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Obesity paradox: is a high body mass index positively influencing survival outcomes in gynecological cancers? A systematic review and meta-analysis
    1. 1Institute of Image-Guided Surgery, IHU Strasbourg, Strasbourg, France
    2. 2UOC Ginecologia Oncologica, Dipartimento di Scienze per la salute della Donna e del Bambino e di Sanità Pubblica, Fondazione Policlinico Universitario Agostino Gemelli IRCCS, Roma, Italy
    3. 3Research Institute against Digestive Cancer, IRCAD France, Strasbourg, France
    4. 4Department of Medical and Surgical Science and Translational Medicine, Faculty of Medicine and Psycology, Sapienza University of Rome, Rome, Italy
    5. 5Department of Obstetrics and Gynecology, University Hospital Ferrara, Ferrara, Italy
    6. 6Department of Obstetrics and Gynecology, University Hospitals Leuven, Leuven, Belgium
    7. 7Department of Gynecology, Hôpitaux universitaires de Strasbourg, Strasbourg, France
    8. 8Department of Digestive and Endocrine Surgery, The University Hospitals of Strasbourg, Strasbourg, France
    1. Correspondence to Dr Matteo Pavone, Institute of Image-Guided Surgery, IHU Strasbourg, Strasbourg, 67091, France; matteopavone.21{at}gmail.com

    Abstract

    Objective Obesity represents an exponentially growing preventable disease leading to different health complications, particularly when associated with cancer. In recent years, however, an ‘obesity paradox’ has been hypothesized where obese individuals affected by cancer counterintuitively show better survival rates. The aim of this systematic review and meta-analysis is to assess whether the prognosis in gynecological malignancies is positively influenced by obesity.

    Methods This study adheres to PRISMA guidelines and is registered with PROSPERO. Studies reporting the impact of a body mass index (BMI) of >30 kg/m2 compared with <30 kg/m2 in patients with gynecological cancers listed in PubMed, Google Scholar and ClinicalTrials.gov were included in the analysis. The Quality Assessment of Diagnostic Accuracy Studies 2 tool (QUADAS-2) was used for quality assessment of the selected articles.

    Results Twenty-one studies were identified for the meta-analysis, including 14 108 patients with cervical, ovarian, or endometrial cancer. There was no benefit in 5-year overall survival for obese patients compared with non-obese patients (OR 1.2, 95% CI 1.00 to 1.44, p=0.05; I2=71%). When pooling for cancer sub-groups, there were no statistically significant differences in 5-year overall survival in patients with cervical cancer and 5-year overall survival and progression-free survival in patients with ovarian cancer. For obese women diagnosed with endometrial cancer, a significant decrease of 44% in 5-year overall survival (p=0.01) was found, with no significant difference in 5-year disease-free survival (p=0.78).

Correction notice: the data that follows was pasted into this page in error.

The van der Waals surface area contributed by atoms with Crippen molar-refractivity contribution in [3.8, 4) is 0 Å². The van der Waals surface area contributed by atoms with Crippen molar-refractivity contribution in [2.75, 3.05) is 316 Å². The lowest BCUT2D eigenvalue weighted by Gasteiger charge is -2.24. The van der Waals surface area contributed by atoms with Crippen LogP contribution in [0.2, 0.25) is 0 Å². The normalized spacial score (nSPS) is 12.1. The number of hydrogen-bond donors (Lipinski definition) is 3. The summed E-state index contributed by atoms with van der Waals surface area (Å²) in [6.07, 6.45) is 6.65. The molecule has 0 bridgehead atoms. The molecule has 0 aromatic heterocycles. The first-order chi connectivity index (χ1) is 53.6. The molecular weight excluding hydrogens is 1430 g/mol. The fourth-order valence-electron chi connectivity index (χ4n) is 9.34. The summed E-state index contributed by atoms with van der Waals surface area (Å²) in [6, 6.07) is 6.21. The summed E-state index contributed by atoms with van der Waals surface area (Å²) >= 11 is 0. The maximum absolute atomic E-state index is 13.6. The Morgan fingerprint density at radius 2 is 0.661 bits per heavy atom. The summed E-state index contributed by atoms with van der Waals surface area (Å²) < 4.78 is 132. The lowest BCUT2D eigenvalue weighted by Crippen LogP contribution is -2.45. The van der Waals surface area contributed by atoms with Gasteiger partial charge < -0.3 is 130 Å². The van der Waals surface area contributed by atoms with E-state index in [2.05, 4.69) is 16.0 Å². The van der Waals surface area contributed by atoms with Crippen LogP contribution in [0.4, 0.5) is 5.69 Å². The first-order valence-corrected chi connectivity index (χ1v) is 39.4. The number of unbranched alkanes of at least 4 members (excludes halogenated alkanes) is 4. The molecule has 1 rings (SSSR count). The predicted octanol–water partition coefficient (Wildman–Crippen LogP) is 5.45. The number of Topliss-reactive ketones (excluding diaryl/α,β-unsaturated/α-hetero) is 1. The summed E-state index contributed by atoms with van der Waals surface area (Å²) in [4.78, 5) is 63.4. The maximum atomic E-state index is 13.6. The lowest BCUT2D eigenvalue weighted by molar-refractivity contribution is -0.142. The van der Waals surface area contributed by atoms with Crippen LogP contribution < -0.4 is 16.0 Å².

Conclusion According to the results of the present meta-analysis, a BMI of ≥30 kg/m2 does not have a positive prognostic effect on survival compared with a BMI of <30 kg/m2 in women diagnosed with gynecological cancers. The existence of the ‘obesity paradox’ in other fields, however, suggests the importance of further investigations with prospective studies.

    • Obesity, Morbid
    • Cervical Cancer
    • Ovarian Cancer
    • Endometrial Neoplasms

    Data availability statement

    All data relevant to the study are included in the article or uploaded as supplementary information. We will provide our data for independent analysis by a selected team or for additional data analysis or for the reproducibility of this study in other centers if such is requested.

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    Data availability statement

    All data relevant to the study are included in the article or uploaded as supplementary information. We will provide our data for independent analysis by a selected team or for additional data analysis or for the reproducibility of this study in other centers if such is requested.

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    Footnotes

    • X @frafanfani, @annafagottimd

    • Contributors Study design: MP, CA. Literature search: MP, MG, CT. Manuscript drafting: MP, MG, LL, NB, BS. Critical revision of the manuscript: AF, FF, GS, JM, DQ, CA. Statistical analysis: MP, MG. Guarantor: CA. All authors approved the final version of the manuscript for submission.

    • Funding This work was supported by French state funds managed within the “Plan Investissements d’Avenir” and by the ANR (reference ANR-10-IAHU-02).

    • Competing interests None declared.

    • Provenance and peer review Not commissioned; externally peer reviewed.

    • Supplemental material This content has been supplied by the author(s). It has not been vetted by BMJ Publishing Group Limited (BMJ) and may not have been peer-reviewed. Any opinions or recommendations discussed are solely those of the author(s) and are not endorsed by BMJ. BMJ disclaims all liability and responsibility arising from any reliance placed on the content. Where the content includes any translated material, BMJ does not warrant the accuracy and reliability of the translations (including but not limited to local regulations, clinical guidelines, terminology, drug names and drug dosages), and is not responsible for any error and/or omissions arising from translation and adaptation or otherwise.